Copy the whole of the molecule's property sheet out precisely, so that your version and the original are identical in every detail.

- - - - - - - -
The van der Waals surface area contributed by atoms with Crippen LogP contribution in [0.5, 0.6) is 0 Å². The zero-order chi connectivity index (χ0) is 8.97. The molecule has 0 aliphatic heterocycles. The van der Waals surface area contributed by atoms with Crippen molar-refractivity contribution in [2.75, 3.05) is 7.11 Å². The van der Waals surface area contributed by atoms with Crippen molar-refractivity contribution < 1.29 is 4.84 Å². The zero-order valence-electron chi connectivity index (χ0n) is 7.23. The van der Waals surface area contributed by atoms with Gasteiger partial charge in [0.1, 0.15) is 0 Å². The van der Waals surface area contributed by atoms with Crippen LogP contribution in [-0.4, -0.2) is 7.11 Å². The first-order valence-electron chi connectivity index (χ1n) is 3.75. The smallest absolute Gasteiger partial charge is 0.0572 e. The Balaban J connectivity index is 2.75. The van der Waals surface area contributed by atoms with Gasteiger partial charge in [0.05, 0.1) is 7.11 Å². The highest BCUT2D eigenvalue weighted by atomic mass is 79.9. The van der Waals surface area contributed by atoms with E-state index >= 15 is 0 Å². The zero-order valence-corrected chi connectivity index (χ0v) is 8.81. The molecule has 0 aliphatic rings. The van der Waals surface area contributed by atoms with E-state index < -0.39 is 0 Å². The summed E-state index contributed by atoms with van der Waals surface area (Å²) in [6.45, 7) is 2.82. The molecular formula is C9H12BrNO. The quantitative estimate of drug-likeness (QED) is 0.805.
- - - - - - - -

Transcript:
The van der Waals surface area contributed by atoms with Crippen LogP contribution in [0.5, 0.6) is 0 Å². The zero-order chi connectivity index (χ0) is 8.97. The molecule has 0 aliphatic heterocycles. The van der Waals surface area contributed by atoms with Crippen molar-refractivity contribution in [2.75, 3.05) is 7.11 Å². The van der Waals surface area contributed by atoms with Crippen molar-refractivity contribution < 1.29 is 4.84 Å². The zero-order valence-electron chi connectivity index (χ0n) is 7.23. The van der Waals surface area contributed by atoms with Gasteiger partial charge in [0.1, 0.15) is 0 Å². The van der Waals surface area contributed by atoms with Crippen LogP contribution in [-0.4, -0.2) is 7.11 Å². The first-order valence-electron chi connectivity index (χ1n) is 3.75. The smallest absolute Gasteiger partial charge is 0.0572 e. The Balaban J connectivity index is 2.75. The van der Waals surface area contributed by atoms with Gasteiger partial charge in [0.05, 0.1) is 7.11 Å². The highest BCUT2D eigenvalue weighted by atomic mass is 79.9. The van der Waals surface area contributed by atoms with E-state index >= 15 is 0 Å². The zero-order valence-corrected chi connectivity index (χ0v) is 8.81. The molecule has 0 aliphatic rings. The van der Waals surface area contributed by atoms with E-state index < -0.39 is 0 Å². The summed E-state index contributed by atoms with van der Waals surface area (Å²) in [6.45, 7) is 2.82. The molecular formula is C9H12BrNO. The quantitative estimate of drug-likeness (QED) is 0.805.